Cannabidiol (CBD)

Cannabidiol (CBD)


Cannabidiol (CBD) is arguably one of the most important medical innovations of the twenty-first century. It has been used safely for thousands of years, but we are only just now beginning to unlock its true potential. It's no exaggeration to say that the breakthroughs that change how we understand CBD are coming on a near-daily basis. From medicine to skincare to personal care and beyond, CBD is poised to positively impact many aspects of our lives for coming years.

CBD Science

"The growing body of science and research supporting CBD as a valid medicine with an extraordinary range of potential applications can simply no longer be ignored."

- Leonard Leinow in CBD: A Patient's Guide to Medical Cannabis
CBD Inflammation

CBD is the second most common active compound within the marijuana plant. It can be derived in relatively large quantities from hemp to be used for medical treatment. CBD has many potential applications for sufferers of chronic disease. CBD has rapidly become a popular area of medical study for several reasons. First, it does not produce a high in patients who use it. Second, it does not appear to cause any symptoms of chemical dependency. The low potential for abuse or addiction makes it highly promising. Promising CBD medical discoveries point to the possibility that it might be useful for a wide range of conditions throughout life. The more doctors come to understand how CBD affects the perception of pain, the easier it will be to prescribe effective and safe doses.

CBD reacts with cannabinoid receptors throughout the human body. CBD works to relieve inflammation and pain while producing a calming effect in patients. For this reason, it is often used to treat anxiety and sleep disorders. It has also been shown to work with THC to reduce the size of tumors in cancer patients.

CBD, CBC, and THC share the same molecular formula, C21H30O2, containing twenty-one atoms of carbon, thirty hydrogens, and two oxygen. However their effects are quite different from one another. Cannabidiol (CBD) is a phytocannabinoid discovered in 1940. It is one of more than 120 identified cannabinoids in cannabis plants, along with tetrahydrocannabinol (THC), and accounts for up to 40% of the plant's extract. As of 2019, clinical research on CBD included studies related to anxiety, cognition, movement disorders, and pain, but there is insufficient high-quality evidence that cannabidiol is effective for these conditions.

The Entourage Effect of Cannabis Compounds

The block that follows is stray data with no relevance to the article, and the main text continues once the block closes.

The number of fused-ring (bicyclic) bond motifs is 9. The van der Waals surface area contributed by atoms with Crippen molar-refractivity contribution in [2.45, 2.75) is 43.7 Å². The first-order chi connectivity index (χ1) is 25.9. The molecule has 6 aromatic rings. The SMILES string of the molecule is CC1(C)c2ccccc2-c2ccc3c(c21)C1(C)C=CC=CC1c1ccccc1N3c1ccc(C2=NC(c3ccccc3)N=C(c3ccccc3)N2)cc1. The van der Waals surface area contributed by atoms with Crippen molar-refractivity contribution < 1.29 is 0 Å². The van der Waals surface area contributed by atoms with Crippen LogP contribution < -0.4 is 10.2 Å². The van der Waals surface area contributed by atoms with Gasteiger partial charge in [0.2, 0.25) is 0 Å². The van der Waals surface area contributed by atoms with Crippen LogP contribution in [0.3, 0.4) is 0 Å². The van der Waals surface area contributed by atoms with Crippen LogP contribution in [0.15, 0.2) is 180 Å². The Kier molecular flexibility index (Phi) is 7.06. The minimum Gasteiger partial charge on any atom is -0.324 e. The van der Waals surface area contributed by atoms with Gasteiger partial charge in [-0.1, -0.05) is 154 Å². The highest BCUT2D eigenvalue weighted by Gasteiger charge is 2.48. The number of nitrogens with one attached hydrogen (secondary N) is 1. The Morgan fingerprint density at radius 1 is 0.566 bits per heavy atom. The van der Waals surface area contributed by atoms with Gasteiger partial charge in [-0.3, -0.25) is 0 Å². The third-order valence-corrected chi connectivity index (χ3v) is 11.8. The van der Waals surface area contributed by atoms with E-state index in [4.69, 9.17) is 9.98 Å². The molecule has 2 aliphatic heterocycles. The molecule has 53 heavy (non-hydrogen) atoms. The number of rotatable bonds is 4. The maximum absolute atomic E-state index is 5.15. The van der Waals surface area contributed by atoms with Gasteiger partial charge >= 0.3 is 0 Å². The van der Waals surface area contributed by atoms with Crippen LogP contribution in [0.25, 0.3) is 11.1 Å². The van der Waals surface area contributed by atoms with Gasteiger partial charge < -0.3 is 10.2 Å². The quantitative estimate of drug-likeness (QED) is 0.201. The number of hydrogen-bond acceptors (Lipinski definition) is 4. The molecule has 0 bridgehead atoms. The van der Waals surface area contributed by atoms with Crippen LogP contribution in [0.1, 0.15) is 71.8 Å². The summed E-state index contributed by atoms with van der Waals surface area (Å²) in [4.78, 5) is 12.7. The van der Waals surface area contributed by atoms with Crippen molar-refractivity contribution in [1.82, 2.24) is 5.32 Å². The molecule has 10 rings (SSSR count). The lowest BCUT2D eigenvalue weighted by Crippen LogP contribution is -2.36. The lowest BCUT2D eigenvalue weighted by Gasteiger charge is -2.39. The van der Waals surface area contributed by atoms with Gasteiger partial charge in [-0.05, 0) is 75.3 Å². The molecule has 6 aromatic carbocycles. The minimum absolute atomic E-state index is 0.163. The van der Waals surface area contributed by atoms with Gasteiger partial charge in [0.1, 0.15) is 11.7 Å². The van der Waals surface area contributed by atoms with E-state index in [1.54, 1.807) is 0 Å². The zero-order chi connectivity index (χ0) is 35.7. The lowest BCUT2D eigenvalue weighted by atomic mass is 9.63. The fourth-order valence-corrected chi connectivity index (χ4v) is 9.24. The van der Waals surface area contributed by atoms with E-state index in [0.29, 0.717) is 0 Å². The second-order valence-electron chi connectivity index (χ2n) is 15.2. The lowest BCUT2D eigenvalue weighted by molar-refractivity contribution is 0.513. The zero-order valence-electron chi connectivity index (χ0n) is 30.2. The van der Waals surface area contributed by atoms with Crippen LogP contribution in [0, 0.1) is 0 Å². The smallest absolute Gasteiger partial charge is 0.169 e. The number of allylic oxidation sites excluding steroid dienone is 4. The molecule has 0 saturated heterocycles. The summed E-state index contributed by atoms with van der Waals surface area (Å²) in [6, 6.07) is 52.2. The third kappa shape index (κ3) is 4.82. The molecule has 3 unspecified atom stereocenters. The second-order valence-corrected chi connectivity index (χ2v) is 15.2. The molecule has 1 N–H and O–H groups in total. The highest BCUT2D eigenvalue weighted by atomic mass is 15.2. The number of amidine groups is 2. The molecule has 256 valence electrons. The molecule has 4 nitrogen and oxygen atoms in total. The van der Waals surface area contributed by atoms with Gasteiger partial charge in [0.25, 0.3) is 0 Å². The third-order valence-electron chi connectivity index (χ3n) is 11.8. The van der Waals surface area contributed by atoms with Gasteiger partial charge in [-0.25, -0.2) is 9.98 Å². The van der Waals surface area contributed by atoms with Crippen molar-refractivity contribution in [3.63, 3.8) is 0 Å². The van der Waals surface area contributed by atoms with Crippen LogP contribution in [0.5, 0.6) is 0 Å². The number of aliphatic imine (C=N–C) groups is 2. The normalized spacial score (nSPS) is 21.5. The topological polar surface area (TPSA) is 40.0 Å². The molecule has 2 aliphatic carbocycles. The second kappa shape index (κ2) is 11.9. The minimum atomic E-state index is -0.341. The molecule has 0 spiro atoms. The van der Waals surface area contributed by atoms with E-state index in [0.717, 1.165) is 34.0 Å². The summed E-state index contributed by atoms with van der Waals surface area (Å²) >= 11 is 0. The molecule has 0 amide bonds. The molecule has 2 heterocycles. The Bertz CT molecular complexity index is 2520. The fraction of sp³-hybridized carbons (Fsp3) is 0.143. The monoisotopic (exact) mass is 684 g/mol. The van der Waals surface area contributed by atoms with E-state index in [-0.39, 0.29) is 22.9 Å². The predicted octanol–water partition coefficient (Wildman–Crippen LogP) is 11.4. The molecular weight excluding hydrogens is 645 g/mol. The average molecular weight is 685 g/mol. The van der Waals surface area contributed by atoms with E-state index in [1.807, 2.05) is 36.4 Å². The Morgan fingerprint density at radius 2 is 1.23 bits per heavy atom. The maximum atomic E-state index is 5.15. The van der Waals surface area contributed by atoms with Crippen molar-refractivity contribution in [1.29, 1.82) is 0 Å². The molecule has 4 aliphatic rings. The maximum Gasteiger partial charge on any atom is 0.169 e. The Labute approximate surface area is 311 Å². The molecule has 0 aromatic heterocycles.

Current Cannabidiol Clinical Research

Cannabidiol inhibits SARS-CoV-2 replication through induction of the host ER stress and innate immune responses

by Long Chi Nguyen , Yang , Nicolaescu , J. Best , Gula , Divyasha, Saxena, Jon D. Gabbard, Shao-Nong , Ohtsuki, Marsha Rich Rosner | January 20, 2022 | Science Advances | Study Details

ABSTRACT

The spread of severe acute respiratory syndrome coronavirus 2 (SARS-CoV-2) and ongoing coronavirus disease 2019 (COVID-19) pandemic underscores the need for new treatments. Here, we report that cannabidiol (CBD) inhibits infection of SARS-CoV-2 in cells and mice. CBD and its metabolite 7-OH-CBD, but not THC or other congeneric cannabinoids tested, potently block SARS-CoV-2 replication in lung epithelial cells. CBD acts after viral entry, inhibiting viral gene expression and reversing many effects of SARS-CoV-2 on host gene transcription. CBD inhibits SARS-CoV-2 replication in part by up-regulating the host IRE1α ribonuclease endoplasmic reticulum (ER) stress response and interferon signaling pathways. In matched groups of human patients from the National COVID Cohort Collaborative, CBD (100 mg/ml oral solution per medical records) had a significant negative association with positive SARS-CoV-2 tests. This study highlights CBD as a potential preventative agent for early-stage SARS-CoV-2 infection and merits future clinical trials. We caution against current use of non-medical formulations as a preventative or treatment therapy.

Effects Of CBD On Healthy Adults

Assessing the Effects of a Cannabidiol Derived From Hemp Supplement in Healthy Adults

by Shawn M. Arent, University of South Carolina | January 28, 2022 | ClinicalTrials.gov | Study Details

ABSTRACT

Cannabis contains several phyto-cannabinoids among which Δ9-tetrahydrocannabinol (THC) and cannabidiol (CBD) are most widely known. THC is the main compound responsible for the psychoactive properties and also deemed responsible for several side-effects associated with cannabis. CBD, on the other hand, is not a strong cannabinoid receptor agonist and lacks psychotropic activity. However, due to its affinity for several other target sites, it is being studied for potential pharmacological properties. The diverse range of interactions at different receptor sites in the human body is believed to be responsible for therapeutic efficacy of CBD in treating kidney fibrosis, metabolic syndrome, anorexia, obesity, amelioration of osteoarthritis as well as several other musculoskeletal diseases. Recent research has also explored the use of CBD to relieve stress and depression, likely due to its agonistic influence on the 5-HT3 receptors as well as improving hippocampal neural growth and development. CBD has also been studied for its anti-oxidant activity, deemed on-par to that of Vitamin C in laboratory studies. The effect of CBD on inflammation and the immune system has been studied. The sedative effects of CBD have been investigated for the potential use of CBD as an anxiolytic and to improve mood as well as sleep. Recent studies have also explored the analgesic and pain-relieving properties of CBD, making it a suitable candidate that needs further investigations. Interestingly, a recent systematic review explored the use of CBD in viral diseases, with several pre-clinical studies indicating CBD as an effective candidate against viral disease.